A Community Devoted to the Preservation and Practice of Celestial Navigation and Other Methods of Traditional Wayfinding
From: Brad Morris
Date: 2016 Aug 16, 11:27 -0400
It is possible of course. Even with his instrumentation.
The accuracy, given the anomalous refraction found with low altitude observations at high latitudes, must have been low, but he had no other independent method of latitude determination. Consequently, we will just have to take his word for it.
Perhaps, however, he determined his latitude when near some prominent, well defined, well known land mass.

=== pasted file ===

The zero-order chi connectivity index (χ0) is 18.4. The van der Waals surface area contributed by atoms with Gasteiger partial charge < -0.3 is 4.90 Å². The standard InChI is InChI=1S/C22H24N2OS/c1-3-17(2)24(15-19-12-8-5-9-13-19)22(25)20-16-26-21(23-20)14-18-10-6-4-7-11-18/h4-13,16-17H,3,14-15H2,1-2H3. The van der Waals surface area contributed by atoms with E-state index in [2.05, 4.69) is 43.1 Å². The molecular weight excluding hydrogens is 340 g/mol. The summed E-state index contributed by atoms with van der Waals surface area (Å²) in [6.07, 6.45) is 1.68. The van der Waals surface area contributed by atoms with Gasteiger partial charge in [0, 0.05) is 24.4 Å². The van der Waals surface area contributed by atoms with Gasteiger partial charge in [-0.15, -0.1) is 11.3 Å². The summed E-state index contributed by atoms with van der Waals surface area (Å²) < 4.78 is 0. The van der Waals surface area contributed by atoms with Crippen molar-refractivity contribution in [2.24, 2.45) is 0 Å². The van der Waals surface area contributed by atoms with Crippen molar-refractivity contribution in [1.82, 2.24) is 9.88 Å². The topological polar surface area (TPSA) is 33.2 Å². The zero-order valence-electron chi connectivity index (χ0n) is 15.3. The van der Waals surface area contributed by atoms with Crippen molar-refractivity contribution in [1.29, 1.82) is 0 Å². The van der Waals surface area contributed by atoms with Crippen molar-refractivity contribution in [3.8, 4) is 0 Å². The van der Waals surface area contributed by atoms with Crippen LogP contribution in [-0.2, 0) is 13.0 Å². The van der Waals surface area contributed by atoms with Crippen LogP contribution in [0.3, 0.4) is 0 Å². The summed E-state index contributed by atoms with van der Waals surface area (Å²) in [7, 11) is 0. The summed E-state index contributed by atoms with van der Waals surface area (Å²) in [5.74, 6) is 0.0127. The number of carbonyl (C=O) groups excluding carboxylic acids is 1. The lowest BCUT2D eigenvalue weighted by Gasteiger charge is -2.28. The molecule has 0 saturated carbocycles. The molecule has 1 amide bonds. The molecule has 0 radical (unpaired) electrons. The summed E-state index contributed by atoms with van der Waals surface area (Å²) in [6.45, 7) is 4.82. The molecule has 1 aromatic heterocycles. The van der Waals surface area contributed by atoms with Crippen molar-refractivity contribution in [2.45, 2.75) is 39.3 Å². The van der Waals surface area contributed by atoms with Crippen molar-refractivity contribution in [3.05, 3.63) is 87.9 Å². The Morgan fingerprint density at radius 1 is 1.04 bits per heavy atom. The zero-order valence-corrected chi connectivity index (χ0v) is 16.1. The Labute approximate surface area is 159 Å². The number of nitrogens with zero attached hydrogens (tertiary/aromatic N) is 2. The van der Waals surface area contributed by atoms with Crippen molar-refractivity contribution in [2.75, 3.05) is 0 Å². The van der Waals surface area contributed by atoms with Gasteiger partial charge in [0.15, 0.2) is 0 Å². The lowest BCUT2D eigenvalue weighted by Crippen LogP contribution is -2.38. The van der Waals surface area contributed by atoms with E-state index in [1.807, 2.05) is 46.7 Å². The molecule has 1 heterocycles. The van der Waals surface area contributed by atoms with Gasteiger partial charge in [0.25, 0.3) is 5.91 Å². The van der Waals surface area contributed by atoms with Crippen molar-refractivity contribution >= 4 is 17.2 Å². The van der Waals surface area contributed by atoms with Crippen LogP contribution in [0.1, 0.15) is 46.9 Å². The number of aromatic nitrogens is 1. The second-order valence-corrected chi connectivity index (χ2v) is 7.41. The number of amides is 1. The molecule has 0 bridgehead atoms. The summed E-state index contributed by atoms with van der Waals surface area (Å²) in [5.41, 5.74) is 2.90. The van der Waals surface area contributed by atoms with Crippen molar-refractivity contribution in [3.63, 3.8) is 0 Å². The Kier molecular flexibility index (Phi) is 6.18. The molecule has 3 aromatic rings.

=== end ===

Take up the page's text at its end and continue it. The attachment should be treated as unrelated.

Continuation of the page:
I'm reading a book about Henry Hudson. At one point in his 1607 voyage abord the Hopewell he claims to have determined latitude by the midnight sun. He was in the high latitudes where the sun never sets and took his readings when the sun was at its lowest point in the sky. Considering the instruments available to him in 1607 is this a reasonable thing to do? He seems to have been using a simple cross staff and not the more modern three-vaned cross staff. The technique was described in William Bourne's Regiment for the Sea in 1587.